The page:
International African Institute

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The International African Institute (IAI) was founded (as the International Institute of African Languages and Cultures [IIALC]) in 1926 in London for the study of African languages. Frederick Lugard was the first chairman (1926 to his death in 1945); Diedrich Hermann Westermann (1926 to 1939) and Maurice Delafosse (1926) were the initial co-directors.[1]

Since 1928, the IAI has published a quarterly journal, Africa.

The IAI's mission is "to promote the education of the public in the study of Africa and its languages and cultures". Its operations includes seminars, journals, monographs, edited volumes and stimulating scholarship within Africa.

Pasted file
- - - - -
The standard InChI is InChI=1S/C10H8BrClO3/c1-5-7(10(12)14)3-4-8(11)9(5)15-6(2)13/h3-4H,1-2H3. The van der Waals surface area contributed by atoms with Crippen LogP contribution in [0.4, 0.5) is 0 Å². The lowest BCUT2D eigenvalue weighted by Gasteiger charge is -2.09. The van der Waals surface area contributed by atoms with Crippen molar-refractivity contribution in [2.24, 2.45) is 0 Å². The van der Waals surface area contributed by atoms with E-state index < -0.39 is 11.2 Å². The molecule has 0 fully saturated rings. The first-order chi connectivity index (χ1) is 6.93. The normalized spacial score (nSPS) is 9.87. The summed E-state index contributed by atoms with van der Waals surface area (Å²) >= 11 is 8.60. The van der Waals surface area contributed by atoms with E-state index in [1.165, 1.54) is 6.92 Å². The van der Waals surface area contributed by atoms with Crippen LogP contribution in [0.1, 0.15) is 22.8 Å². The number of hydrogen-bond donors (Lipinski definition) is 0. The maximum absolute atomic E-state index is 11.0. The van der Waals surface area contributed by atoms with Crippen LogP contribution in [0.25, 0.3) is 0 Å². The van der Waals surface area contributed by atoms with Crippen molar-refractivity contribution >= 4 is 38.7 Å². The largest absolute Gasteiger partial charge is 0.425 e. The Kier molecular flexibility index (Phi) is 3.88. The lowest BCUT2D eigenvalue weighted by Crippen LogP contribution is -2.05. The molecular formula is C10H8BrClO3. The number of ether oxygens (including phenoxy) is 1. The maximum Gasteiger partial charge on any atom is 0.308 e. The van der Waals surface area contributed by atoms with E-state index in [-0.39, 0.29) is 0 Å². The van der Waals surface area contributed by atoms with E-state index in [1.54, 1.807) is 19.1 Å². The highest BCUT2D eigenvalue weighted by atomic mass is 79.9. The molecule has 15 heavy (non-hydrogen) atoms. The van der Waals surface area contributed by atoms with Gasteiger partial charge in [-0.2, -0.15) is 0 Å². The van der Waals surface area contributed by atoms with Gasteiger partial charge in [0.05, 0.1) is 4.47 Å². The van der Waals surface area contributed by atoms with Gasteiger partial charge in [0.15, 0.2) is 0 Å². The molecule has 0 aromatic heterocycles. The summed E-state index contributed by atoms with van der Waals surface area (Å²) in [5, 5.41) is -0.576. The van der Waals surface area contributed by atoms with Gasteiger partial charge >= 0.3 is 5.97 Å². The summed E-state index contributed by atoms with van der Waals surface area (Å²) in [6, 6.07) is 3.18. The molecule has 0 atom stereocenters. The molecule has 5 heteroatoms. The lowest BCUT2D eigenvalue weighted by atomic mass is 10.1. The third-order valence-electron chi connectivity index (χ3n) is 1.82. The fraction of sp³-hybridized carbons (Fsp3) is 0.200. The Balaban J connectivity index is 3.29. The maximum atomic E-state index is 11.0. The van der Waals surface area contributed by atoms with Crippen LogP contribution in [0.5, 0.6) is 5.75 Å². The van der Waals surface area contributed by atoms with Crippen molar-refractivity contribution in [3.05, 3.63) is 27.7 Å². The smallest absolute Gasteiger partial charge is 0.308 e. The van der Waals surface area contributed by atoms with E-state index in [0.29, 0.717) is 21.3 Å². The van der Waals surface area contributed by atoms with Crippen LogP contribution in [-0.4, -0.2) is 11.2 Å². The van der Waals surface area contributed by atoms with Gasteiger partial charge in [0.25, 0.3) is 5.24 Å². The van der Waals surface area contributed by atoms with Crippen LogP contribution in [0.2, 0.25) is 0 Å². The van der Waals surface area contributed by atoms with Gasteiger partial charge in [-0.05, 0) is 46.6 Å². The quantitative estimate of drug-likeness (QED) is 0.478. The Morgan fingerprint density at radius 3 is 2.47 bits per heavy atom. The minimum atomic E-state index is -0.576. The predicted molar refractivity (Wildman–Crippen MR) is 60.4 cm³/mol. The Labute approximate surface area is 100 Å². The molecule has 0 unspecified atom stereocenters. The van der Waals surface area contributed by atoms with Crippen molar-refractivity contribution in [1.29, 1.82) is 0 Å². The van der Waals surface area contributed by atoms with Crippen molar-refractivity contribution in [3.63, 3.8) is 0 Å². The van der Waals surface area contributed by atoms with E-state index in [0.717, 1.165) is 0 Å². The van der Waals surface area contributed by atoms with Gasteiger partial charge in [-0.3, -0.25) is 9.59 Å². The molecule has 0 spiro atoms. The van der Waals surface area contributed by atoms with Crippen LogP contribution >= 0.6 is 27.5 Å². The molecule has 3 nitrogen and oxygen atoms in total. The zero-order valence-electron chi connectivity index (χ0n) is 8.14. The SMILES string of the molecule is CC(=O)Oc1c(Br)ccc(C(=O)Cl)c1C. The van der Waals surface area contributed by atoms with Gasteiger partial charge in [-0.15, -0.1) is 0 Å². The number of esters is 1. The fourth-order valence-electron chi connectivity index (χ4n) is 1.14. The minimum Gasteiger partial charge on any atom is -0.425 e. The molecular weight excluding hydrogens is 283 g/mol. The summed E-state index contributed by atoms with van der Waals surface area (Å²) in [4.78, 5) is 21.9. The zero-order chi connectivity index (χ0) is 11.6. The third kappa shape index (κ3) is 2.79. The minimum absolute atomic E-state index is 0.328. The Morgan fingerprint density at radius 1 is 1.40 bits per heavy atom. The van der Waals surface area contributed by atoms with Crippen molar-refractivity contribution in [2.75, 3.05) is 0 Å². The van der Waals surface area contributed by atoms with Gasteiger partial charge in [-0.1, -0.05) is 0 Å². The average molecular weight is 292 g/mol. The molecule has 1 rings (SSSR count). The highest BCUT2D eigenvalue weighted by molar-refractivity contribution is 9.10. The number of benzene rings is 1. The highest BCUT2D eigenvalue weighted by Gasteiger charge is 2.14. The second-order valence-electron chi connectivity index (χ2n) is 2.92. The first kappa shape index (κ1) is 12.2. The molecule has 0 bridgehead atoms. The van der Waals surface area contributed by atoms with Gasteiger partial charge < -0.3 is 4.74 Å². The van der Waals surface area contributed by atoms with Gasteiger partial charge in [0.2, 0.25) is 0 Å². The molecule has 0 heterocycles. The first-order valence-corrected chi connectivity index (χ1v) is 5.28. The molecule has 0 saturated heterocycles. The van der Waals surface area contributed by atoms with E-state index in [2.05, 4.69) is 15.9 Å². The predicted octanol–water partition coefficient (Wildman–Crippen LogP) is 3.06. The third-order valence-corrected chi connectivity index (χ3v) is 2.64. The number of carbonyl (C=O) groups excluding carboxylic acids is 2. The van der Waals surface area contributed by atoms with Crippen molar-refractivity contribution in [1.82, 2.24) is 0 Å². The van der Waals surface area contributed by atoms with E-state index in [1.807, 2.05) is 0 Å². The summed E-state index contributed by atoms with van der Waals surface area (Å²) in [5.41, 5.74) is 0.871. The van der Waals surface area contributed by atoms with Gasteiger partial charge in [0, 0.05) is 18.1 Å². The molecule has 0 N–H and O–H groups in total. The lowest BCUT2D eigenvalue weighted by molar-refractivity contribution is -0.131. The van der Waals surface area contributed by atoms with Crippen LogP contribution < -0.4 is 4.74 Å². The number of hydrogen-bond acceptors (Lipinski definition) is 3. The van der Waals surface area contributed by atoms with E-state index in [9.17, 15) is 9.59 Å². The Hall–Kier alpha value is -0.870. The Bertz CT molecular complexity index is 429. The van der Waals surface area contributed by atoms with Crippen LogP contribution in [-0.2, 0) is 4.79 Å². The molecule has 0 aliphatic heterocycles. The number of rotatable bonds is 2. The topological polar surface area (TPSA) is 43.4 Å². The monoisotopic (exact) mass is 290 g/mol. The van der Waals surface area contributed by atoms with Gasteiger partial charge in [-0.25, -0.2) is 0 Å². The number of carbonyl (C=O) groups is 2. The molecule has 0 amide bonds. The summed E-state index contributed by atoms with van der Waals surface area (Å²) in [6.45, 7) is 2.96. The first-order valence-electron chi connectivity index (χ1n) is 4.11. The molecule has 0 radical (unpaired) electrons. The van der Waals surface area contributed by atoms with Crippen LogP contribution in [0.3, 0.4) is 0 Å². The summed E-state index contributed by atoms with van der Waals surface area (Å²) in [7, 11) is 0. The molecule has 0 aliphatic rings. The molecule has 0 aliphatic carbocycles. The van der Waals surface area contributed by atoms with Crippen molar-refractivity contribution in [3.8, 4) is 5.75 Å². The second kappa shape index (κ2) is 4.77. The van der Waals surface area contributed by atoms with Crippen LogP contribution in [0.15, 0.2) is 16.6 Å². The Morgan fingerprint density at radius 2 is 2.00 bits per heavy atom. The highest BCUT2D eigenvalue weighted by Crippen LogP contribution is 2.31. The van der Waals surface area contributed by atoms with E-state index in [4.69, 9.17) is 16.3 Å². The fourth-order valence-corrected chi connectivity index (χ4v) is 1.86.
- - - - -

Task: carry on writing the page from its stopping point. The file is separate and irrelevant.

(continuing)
The archives of the International African Institute are held at the Archives Division of the Library of the London School of Economics. An online catalogue of these papers is available.


Africa alphabet[edit]

In 1928, the IAI (then IIALC) published an "Africa Alphabet" to facilitate standardization of Latin-based writing systems for African languages.

Prize for African language literature, 1929-50[edit]

From April 1929 to 1950, the IAI offered prizes for works of literature in African languages.[2]


  1. ^ Ludwig, Frieder; Adogame, Afe; Ulrich Berner; Christoph Bochinger (2004). European traditions in the study of religion in Africa. Otto Harrassowitz Verlag. p. 9. ISBN 3447050020. Retrieved 17 June 2013. 
  2. ^ Sow, Alfa I., and Mohamed H. Abdulaziz, "Language and Social Change," Ch. 18 in Ali A. Mazrui (ed.) Africa Since 1935 (UNESCO General History of Africa, Vol. 8). University of California Press, 1993. Pp. 526-7.

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